AIDS Victims Remembered on World AIDS Day

AIDS Victims Remembered on World AIDS Day

 

 

Dec.1 is here and so is another World AIDS Day to remember AIDS victims.  It arrives yet again without any sort of cure, or even a vaccine on the horizon.

At least how AIDS is transmitted is understood now, through unprotected sex, from mother to child and using dirty needles when doing drugs.  Blood transfusions were a route at one time but does that still happen?

In the United States, there are about 1.3 million people who are living with HIV on a daily basis. Internationally, the number is about 35.5 million people. For various reasons, the main one being they are underprivileged and excluded from normal society, it seems their needs do no matter to the worldwide markets. Because AIDS has from the start been an illness of the ostracized, it has been able to spread around the world because of society’s cracks. HIV is what causes AIDS, but it has not helped that AIDS has a stigma attached to it. However, AIDS victims are remembered.

The rates of infection among certain groups of people have stayed disproportionately high, as statistics will show. According to CDC recent figures, there are about 30,500 men who had sex with other men and got HIV back in 2010. This was up almost 13 percent from 2008. While the infection rates amid black women have seemed to fall recently, they still remain over 20 times above those of white women. Such strong connections between sexual or racial characteristics and infection rates propose that this seems to be a correct way to learn about the AIDS catastrophe.

Yet these statistics hide as much as they show. It can put all people within a large category; regardless of how likely they are of contracting HIV. Under this basic umbrella, every gay man, black woman or drug user that uses a needle are treated as likely sources of AIDS.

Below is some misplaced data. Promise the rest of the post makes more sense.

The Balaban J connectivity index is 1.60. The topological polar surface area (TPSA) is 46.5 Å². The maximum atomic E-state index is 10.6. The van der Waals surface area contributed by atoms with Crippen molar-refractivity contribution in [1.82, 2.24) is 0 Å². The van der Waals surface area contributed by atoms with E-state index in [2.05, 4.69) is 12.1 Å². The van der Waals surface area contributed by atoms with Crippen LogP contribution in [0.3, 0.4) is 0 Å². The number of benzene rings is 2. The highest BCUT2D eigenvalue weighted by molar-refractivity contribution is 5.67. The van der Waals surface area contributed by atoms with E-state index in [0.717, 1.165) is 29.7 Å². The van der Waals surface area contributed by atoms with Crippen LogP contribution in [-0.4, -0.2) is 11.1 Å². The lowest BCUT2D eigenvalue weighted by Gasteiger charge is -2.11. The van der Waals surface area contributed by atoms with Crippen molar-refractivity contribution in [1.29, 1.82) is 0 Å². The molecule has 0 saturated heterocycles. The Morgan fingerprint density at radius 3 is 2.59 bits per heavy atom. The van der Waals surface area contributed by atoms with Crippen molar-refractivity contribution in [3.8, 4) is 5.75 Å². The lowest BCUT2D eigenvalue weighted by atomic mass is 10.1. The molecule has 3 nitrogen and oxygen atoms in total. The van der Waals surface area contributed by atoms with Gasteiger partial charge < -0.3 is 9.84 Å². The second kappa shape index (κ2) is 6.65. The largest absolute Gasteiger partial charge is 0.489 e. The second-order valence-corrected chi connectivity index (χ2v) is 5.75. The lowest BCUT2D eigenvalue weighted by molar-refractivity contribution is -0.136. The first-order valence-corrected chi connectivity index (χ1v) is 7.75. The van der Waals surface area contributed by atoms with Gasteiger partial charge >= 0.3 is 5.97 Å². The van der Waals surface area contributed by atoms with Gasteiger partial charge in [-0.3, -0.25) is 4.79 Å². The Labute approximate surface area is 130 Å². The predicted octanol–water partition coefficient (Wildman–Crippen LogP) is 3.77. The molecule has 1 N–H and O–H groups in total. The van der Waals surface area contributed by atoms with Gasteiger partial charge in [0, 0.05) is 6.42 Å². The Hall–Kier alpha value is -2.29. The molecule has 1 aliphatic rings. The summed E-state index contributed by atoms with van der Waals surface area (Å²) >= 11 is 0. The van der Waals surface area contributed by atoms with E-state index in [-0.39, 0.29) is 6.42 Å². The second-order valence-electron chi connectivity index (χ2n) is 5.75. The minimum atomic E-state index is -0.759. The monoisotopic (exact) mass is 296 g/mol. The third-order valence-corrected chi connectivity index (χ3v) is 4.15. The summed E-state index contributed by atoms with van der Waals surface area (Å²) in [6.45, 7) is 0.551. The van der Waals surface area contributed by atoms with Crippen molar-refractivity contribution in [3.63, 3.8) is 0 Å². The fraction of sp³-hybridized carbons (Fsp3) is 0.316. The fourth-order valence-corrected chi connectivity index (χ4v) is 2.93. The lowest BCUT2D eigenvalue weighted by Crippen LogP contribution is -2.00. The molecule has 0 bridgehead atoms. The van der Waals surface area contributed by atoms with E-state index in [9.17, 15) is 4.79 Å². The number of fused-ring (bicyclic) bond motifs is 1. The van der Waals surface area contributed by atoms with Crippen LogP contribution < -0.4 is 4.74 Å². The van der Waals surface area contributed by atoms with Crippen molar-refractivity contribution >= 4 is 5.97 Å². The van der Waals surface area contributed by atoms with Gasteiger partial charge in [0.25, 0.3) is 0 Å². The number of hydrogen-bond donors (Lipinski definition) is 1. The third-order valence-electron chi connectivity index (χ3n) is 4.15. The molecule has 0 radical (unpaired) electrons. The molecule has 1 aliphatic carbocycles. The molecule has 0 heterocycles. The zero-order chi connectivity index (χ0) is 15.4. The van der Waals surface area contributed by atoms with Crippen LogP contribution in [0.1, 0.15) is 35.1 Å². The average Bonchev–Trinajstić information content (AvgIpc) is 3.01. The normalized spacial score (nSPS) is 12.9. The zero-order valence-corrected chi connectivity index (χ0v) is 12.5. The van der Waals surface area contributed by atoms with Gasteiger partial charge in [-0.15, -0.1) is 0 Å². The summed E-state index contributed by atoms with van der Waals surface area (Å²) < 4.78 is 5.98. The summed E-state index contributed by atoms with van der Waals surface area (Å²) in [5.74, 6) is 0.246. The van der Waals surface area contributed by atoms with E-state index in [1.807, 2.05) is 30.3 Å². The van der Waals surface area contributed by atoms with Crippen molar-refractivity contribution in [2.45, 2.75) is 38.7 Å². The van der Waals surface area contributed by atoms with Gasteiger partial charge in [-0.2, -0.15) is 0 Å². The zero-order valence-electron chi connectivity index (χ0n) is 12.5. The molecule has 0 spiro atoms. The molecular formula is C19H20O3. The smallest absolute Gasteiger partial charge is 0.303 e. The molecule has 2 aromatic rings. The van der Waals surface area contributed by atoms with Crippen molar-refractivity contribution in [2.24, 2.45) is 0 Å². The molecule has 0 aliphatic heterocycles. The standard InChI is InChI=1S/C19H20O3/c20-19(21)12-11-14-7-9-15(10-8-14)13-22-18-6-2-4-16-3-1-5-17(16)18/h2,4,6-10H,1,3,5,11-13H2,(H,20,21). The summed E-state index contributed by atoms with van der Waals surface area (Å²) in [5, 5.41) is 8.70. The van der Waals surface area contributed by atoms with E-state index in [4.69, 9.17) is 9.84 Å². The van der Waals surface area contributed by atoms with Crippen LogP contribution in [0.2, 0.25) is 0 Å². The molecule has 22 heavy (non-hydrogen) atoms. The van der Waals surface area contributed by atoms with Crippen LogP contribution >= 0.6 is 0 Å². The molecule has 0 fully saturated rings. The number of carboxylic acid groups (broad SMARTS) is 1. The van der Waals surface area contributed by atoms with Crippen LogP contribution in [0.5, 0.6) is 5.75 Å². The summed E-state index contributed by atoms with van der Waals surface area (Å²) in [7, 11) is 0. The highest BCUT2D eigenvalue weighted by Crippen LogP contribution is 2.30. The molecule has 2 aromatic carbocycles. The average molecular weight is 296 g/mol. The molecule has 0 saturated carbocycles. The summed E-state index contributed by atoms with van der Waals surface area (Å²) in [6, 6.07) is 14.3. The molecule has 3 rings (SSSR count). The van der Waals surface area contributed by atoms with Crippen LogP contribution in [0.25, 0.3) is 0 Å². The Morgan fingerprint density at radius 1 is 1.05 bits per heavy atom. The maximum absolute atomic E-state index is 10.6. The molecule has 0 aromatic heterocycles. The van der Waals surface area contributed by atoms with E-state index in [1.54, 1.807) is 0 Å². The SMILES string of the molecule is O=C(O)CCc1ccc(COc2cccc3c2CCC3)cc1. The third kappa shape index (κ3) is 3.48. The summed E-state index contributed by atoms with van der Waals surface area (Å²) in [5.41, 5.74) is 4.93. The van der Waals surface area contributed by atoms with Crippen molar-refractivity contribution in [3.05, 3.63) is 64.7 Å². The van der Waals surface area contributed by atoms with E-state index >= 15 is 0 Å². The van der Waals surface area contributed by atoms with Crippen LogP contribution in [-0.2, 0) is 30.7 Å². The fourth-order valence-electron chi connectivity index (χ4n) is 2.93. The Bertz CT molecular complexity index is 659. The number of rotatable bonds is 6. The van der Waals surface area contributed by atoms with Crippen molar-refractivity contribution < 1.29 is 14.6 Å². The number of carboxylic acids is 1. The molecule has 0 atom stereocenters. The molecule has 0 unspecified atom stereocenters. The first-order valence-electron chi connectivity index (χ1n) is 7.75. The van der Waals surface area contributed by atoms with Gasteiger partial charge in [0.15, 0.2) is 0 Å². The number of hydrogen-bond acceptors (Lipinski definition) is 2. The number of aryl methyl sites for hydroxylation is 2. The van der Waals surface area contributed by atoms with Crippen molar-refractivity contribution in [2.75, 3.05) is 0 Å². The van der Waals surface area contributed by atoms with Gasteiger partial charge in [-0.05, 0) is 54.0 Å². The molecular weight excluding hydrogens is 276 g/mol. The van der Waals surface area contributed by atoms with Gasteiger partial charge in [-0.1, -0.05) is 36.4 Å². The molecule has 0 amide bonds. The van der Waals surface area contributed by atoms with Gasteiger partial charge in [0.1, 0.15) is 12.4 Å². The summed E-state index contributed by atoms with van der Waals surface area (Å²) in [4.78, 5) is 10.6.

Such a study can limit anyone’s understanding of the HIV crisis.  Such groupings do not have the same relationship to HIV in other places in the world.  It would be better to look at AIDS  as a disease that affects those who are more likely to dwell in poverty, are stigmatized by their sexual practices, have little health care or may abuse illegal drugs.

In creating health remedies for those who are highest at risk for HIV and AIDS, the CDC states that the increase of new infections between white and black gay men is about identical. Even though non-Latino whites account for about 65 percent of the United States population, while blacks only represent around 13 percent. The biggest rise in infections has been noted in the youngest age group.

By continuing to focus on ostracism, and not behavior or identity, it might be possible to finally address the causes of inequity which leave certain members of society at higher risk of having negative life and/or health outcomes. This includes HIV and AIDS.

If AIDS could ever be cured and then certain people are not saved, the rigid truth will be because it will be thought that some lives do not appear to be worth saving. Such ideas have to be changed in order for all people to have the right to celebrate World AIDS Day, not just have AIDS victims remembered on Dec. 1st.

By Kimberly Ruble

The Washington Blade

The Advocate

Slate News

 

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